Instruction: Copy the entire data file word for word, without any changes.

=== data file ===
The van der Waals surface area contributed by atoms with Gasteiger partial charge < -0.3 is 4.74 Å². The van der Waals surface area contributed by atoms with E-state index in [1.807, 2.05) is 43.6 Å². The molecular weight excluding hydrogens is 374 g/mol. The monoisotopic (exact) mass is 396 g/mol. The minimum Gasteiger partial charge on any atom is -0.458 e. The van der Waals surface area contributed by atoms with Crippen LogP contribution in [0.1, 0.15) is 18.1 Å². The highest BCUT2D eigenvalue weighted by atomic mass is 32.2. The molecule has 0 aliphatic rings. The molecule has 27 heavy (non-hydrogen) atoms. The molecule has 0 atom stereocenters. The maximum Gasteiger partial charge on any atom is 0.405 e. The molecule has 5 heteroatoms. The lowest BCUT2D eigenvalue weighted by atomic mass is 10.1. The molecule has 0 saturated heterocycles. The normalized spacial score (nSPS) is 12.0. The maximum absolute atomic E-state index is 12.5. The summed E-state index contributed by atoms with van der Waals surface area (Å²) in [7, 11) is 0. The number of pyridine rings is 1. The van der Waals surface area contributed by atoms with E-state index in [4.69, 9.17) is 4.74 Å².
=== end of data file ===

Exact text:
The van der Waals surface area contributed by atoms with Gasteiger partial charge < -0.3 is 4.74 Å². The van der Waals surface area contributed by atoms with E-state index in [1.807, 2.05) is 43.6 Å². The molecular weight excluding hydrogens is 374 g/mol. The monoisotopic (exact) mass is 396 g/mol. The minimum Gasteiger partial charge on any atom is -0.458 e. The van der Waals surface area contributed by atoms with Crippen LogP contribution in [0.1, 0.15) is 18.1 Å². The highest BCUT2D eigenvalue weighted by atomic mass is 32.2. The molecule has 0 aliphatic rings. The molecule has 27 heavy (non-hydrogen) atoms. The molecule has 0 atom stereocenters. The maximum Gasteiger partial charge on any atom is 0.405 e. The molecule has 5 heteroatoms. The lowest BCUT2D eigenvalue weighted by atomic mass is 10.1. The molecule has 0 saturated heterocycles. The normalized spacial score (nSPS) is 12.0. The maximum absolute atomic E-state index is 12.5. The summed E-state index contributed by atoms with van der Waals surface area (Å²) in [7, 11) is 0. The number of pyridine rings is 1. The van der Waals surface area contributed by atoms with E-state index in [4.69, 9.17) is 4.74 Å².